Sunday, January 30

Charcuterie in Italy ~ Curing 150 lbs of Salami & Sausages

Vittorio & Jason in the zone
Last week we made our yearly pilgrimage to "Vittorio's Meat Laboratory" along the Adriatic Sea. There is no sign along the road, just a massive palm tree out front & a tiny unassuming converted garage in the back - that's where the magic happens! Vittorio is our 83 year old friend who has 2 passions in life: 1. dancing with his beautiful wife, Antonella and 2. curing meat! Every winter he turns thousands of kilos of raw pork into sausages, salami, lonzo and pancetta all for his lucky and hungry friends & family!

Some serious bragging rights come along with not only making fresh sausages but curing your meat as well, in the Italian countryside. 

Vittorio takes his sausage making VERY seriously - so seriously, that he has no real recipe, it is all done by the eye. Some add wild boar to the mix, fennel, pepper corns & more. We follow Vittorio’s lead and use the freshest pork, a little salt & pepper and a glass of white wine.  This year we added a bit of red wine & pepper corns to the salami. The key is the ratio of meat to salt & there is no need to use added preservatives. Our cured meats are all natural, all organic!
 Winter is best for curing meats with the cold air passing through the tiny prick marks left in the casings. To conserve dried sausages you can either put them in vacuum sealed bags (highly recommend) or under oil which is very traditional.  The salami can continue to hang in a cool dark place or be stored in the refrigerator.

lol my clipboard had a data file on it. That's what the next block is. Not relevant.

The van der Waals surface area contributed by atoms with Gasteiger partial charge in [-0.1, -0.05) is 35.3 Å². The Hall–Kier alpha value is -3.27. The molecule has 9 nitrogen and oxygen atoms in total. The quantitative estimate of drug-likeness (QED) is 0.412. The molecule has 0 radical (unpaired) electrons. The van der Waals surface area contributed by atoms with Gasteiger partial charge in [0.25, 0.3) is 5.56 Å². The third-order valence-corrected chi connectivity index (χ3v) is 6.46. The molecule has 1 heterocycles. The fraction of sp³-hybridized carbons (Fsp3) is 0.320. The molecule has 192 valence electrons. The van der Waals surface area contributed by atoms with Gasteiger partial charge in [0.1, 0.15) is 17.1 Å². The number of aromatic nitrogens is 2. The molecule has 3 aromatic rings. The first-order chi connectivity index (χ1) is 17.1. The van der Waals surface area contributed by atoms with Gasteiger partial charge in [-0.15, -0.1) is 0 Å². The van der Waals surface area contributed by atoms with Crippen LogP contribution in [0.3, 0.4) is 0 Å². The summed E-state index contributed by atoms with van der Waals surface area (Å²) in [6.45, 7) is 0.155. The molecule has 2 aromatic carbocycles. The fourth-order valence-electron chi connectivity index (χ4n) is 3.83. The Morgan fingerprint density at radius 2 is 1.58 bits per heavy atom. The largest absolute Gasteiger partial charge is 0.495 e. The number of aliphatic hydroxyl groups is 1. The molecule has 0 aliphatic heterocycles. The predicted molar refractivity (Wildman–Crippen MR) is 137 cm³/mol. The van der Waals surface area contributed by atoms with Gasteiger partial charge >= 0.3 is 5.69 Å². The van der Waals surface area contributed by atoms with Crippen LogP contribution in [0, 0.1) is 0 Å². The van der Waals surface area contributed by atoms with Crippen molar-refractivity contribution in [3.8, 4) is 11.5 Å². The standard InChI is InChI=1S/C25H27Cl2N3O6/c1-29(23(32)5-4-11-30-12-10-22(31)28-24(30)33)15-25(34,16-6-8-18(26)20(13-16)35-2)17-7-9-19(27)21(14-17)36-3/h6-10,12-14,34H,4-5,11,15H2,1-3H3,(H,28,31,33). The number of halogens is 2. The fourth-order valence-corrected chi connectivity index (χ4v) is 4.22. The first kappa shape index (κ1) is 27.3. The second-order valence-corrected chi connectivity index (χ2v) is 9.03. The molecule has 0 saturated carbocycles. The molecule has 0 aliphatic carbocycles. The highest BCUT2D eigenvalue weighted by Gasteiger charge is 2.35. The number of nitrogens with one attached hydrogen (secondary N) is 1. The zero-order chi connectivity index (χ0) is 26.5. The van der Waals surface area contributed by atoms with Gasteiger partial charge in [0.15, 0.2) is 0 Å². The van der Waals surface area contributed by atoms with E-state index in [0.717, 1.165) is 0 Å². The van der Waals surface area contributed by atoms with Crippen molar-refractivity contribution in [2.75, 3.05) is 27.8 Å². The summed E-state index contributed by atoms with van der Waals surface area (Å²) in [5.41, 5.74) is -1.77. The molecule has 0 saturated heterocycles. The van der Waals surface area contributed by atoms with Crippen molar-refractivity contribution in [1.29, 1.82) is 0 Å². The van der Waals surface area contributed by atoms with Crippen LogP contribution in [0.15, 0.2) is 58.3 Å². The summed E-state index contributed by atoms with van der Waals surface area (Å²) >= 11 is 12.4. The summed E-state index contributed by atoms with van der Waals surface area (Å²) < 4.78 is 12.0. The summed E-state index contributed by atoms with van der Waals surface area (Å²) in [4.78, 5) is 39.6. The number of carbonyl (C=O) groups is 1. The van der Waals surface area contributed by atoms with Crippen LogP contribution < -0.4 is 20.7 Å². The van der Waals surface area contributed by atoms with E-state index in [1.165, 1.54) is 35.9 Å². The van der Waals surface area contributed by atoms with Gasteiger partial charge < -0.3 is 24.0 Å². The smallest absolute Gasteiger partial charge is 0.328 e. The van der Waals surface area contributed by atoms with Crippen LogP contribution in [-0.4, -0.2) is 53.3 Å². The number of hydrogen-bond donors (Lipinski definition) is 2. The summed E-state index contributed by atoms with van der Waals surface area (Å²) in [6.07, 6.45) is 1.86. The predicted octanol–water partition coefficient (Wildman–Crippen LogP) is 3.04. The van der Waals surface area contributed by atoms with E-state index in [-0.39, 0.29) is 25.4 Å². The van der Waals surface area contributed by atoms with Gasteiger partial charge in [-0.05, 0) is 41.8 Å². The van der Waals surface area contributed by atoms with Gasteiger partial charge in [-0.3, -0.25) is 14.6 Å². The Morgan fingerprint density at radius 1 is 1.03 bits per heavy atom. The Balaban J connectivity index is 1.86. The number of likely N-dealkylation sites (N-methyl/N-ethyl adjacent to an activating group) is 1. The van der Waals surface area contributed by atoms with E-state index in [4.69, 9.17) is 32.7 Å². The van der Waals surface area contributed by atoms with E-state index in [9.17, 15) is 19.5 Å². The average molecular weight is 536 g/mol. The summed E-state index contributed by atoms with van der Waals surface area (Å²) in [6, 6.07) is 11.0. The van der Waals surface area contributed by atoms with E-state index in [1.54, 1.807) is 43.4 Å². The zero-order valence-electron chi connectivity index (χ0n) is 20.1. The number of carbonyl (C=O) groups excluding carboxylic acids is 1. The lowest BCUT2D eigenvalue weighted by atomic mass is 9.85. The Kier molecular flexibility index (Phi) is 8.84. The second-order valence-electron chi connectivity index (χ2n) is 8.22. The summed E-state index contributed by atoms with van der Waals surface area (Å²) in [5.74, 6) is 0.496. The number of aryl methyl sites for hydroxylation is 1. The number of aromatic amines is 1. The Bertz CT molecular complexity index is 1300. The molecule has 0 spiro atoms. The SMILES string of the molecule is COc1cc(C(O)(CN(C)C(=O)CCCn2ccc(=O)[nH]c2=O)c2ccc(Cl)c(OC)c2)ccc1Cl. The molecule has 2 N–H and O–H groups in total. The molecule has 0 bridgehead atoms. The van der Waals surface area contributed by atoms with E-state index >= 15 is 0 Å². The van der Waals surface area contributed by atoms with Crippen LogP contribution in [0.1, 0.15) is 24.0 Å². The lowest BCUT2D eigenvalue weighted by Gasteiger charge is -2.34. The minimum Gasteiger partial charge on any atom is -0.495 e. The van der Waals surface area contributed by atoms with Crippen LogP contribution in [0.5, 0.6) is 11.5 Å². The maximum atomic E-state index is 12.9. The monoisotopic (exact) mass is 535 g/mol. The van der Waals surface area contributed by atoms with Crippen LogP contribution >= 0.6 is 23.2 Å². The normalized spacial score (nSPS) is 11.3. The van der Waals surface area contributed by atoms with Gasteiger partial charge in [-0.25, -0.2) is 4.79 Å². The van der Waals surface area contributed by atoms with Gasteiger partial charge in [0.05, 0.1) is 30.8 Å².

**On a side note: After we finished stuffing all the salami & sausages, there was a great debate at lunch about what we should do if we are stopped by the police on our way home. I don't totally understand, but it seems that it may be illegal to transport that much raw (uncured meat) without a proper fattura (fiscal receipt & meat origin). They were telling us how to 'hide' the meat in the car (as if you couldn't smell the heavy meaty aroma immediately!)  Doctor Gaggi was taking it very seriously & Vittorio just kept saying - if you get stopped just offer them some sausage! (I like his style!)
Currently over 100lbs of meat are hanging in the house!

It may sound like a mess or a whole lot of work, but it is incredibly satisfying & fun to make your own sausages,give it a try! You just need a few tools (meat grinder, etc.) and the freshest pork possible!
Sausage & Salami Making Basics:
(The ratios vary depending on your amount of meat.)

Find high quality pork shoulder
Salt & pepper
Cup of white wine

SALAMI  - for every 2 kilos of meat use 70 grams of salt, 2 spoonfulls of black pepper, a 1/3 of a cup of white wine &  a sprinkle of peppercorn

SAUSAGE - for every 2 kilos of meat use 60 grams of salt, 2 spoonfuls of black pepper, 1/3 cup of white wine

Salted intestines are used for the casing
Rinse & soak salted intestines for the casings in water. Soak a garlic clove in a glass of white wine for about an hour before you start, then remove the garlic. Grind the meat & then mix together all the ingredients. Make large balls of meat & then stuff into your stuffing machine to gently press & work into the casings. Slip the salami's into a sausage netting to help keep its shape & twist sausage off at desired length/width. It’s that simple!

The sausages can be eaten immediately or hung to dry for about a month in a cool dry place. Then placed under oil, lard or in a vacuum sealed bag - this is will last for a good six months.

(excerpts from my monthly coloumn in Italia! Magazine)
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